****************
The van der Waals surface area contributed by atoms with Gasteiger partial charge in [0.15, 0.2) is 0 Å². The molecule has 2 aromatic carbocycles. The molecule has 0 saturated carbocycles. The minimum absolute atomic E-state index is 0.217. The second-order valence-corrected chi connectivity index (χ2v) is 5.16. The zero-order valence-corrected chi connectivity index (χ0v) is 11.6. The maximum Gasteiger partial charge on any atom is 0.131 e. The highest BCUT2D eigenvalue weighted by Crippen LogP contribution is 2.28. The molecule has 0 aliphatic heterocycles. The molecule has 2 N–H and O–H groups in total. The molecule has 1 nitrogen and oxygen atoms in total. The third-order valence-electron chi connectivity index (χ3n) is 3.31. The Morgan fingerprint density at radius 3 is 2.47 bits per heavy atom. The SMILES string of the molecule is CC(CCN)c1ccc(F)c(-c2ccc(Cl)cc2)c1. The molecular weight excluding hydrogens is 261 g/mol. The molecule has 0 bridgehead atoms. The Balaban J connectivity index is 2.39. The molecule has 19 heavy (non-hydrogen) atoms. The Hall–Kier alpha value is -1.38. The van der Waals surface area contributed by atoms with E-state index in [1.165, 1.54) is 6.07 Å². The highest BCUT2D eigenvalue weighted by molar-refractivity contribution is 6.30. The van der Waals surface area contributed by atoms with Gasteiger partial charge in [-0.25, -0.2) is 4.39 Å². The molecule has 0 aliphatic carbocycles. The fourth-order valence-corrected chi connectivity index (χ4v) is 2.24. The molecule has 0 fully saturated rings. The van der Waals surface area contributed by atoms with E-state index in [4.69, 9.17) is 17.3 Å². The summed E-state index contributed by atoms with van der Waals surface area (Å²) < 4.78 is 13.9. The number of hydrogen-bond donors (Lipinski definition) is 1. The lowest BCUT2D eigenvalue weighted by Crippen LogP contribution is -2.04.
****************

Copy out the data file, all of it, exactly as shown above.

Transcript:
The van der Waals surface area contributed by atoms with Gasteiger partial charge in [0.15, 0.2) is 0 Å². The molecule has 2 aromatic carbocycles. The molecule has 0 saturated carbocycles. The minimum absolute atomic E-state index is 0.217. The second-order valence-corrected chi connectivity index (χ2v) is 5.16. The zero-order valence-corrected chi connectivity index (χ0v) is 11.6. The maximum Gasteiger partial charge on any atom is 0.131 e. The highest BCUT2D eigenvalue weighted by Crippen LogP contribution is 2.28. The molecule has 0 aliphatic heterocycles. The molecule has 2 N–H and O–H groups in total. The molecule has 1 nitrogen and oxygen atoms in total. The third-order valence-electron chi connectivity index (χ3n) is 3.31. The Morgan fingerprint density at radius 3 is 2.47 bits per heavy atom. The SMILES string of the molecule is CC(CCN)c1ccc(F)c(-c2ccc(Cl)cc2)c1. The molecular weight excluding hydrogens is 261 g/mol. The molecule has 0 bridgehead atoms. The Balaban J connectivity index is 2.39. The molecule has 19 heavy (non-hydrogen) atoms. The Hall–Kier alpha value is -1.38. The van der Waals surface area contributed by atoms with E-state index in [1.165, 1.54) is 6.07 Å². The highest BCUT2D eigenvalue weighted by molar-refractivity contribution is 6.30. The van der Waals surface area contributed by atoms with Gasteiger partial charge in [-0.25, -0.2) is 4.39 Å². The molecule has 0 aliphatic carbocycles. The fourth-order valence-corrected chi connectivity index (χ4v) is 2.24. The molecule has 0 fully saturated rings. The van der Waals surface area contributed by atoms with E-state index in [4.69, 9.17) is 17.3 Å². The summed E-state index contributed by atoms with van der Waals surface area (Å²) < 4.78 is 13.9. The number of hydrogen-bond donors (Lipinski definition) is 1. The lowest BCUT2D eigenvalue weighted by Crippen LogP contribution is -2.04.